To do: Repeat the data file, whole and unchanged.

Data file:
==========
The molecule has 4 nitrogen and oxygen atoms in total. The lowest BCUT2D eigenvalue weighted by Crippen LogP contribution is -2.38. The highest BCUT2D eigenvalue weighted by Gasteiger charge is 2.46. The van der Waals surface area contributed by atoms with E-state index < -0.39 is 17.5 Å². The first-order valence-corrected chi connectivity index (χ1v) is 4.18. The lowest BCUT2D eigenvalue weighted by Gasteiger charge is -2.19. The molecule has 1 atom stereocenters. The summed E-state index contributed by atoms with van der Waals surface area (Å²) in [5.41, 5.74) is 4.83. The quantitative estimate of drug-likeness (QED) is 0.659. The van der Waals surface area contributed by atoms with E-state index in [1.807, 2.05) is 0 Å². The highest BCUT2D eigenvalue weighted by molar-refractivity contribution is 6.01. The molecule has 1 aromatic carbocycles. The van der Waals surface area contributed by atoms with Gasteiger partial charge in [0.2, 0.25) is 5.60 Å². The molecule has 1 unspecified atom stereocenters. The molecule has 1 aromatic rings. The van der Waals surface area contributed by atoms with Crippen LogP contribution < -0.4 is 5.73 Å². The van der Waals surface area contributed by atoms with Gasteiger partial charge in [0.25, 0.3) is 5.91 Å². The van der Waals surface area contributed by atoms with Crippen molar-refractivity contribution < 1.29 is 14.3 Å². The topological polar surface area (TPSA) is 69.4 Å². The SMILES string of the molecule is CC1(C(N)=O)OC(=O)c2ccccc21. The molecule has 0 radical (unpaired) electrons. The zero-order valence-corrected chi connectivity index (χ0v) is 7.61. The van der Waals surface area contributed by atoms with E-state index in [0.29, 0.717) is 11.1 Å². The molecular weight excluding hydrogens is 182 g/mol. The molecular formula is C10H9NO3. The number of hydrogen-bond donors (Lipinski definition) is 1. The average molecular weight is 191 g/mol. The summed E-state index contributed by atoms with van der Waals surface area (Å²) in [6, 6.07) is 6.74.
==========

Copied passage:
The molecule has 4 nitrogen and oxygen atoms in total. The lowest BCUT2D eigenvalue weighted by Crippen LogP contribution is -2.38. The highest BCUT2D eigenvalue weighted by Gasteiger charge is 2.46. The van der Waals surface area contributed by atoms with E-state index < -0.39 is 17.5 Å². The first-order valence-corrected chi connectivity index (χ1v) is 4.18. The lowest BCUT2D eigenvalue weighted by Gasteiger charge is -2.19. The molecule has 1 atom stereocenters. The summed E-state index contributed by atoms with van der Waals surface area (Å²) in [5.41, 5.74) is 4.83. The quantitative estimate of drug-likeness (QED) is 0.659. The van der Waals surface area contributed by atoms with E-state index in [1.807, 2.05) is 0 Å². The highest BCUT2D eigenvalue weighted by molar-refractivity contribution is 6.01. The molecule has 1 aromatic carbocycles. The van der Waals surface area contributed by atoms with Gasteiger partial charge in [0.2, 0.25) is 5.60 Å². The molecule has 1 unspecified atom stereocenters. The molecule has 1 aromatic rings. The van der Waals surface area contributed by atoms with Crippen LogP contribution < -0.4 is 5.73 Å². The van der Waals surface area contributed by atoms with Gasteiger partial charge in [0.25, 0.3) is 5.91 Å². The van der Waals surface area contributed by atoms with Crippen molar-refractivity contribution < 1.29 is 14.3 Å². The topological polar surface area (TPSA) is 69.4 Å². The SMILES string of the molecule is CC1(C(N)=O)OC(=O)c2ccccc21. The molecule has 0 radical (unpaired) electrons. The zero-order valence-corrected chi connectivity index (χ0v) is 7.61. The van der Waals surface area contributed by atoms with E-state index in [0.29, 0.717) is 11.1 Å². The molecular weight excluding hydrogens is 182 g/mol. The molecular formula is C10H9NO3. The number of hydrogen-bond donors (Lipinski definition) is 1. The average molecular weight is 191 g/mol. The summed E-state index contributed by atoms with van der Waals surface area (Å²) in [6, 6.07) is 6.74.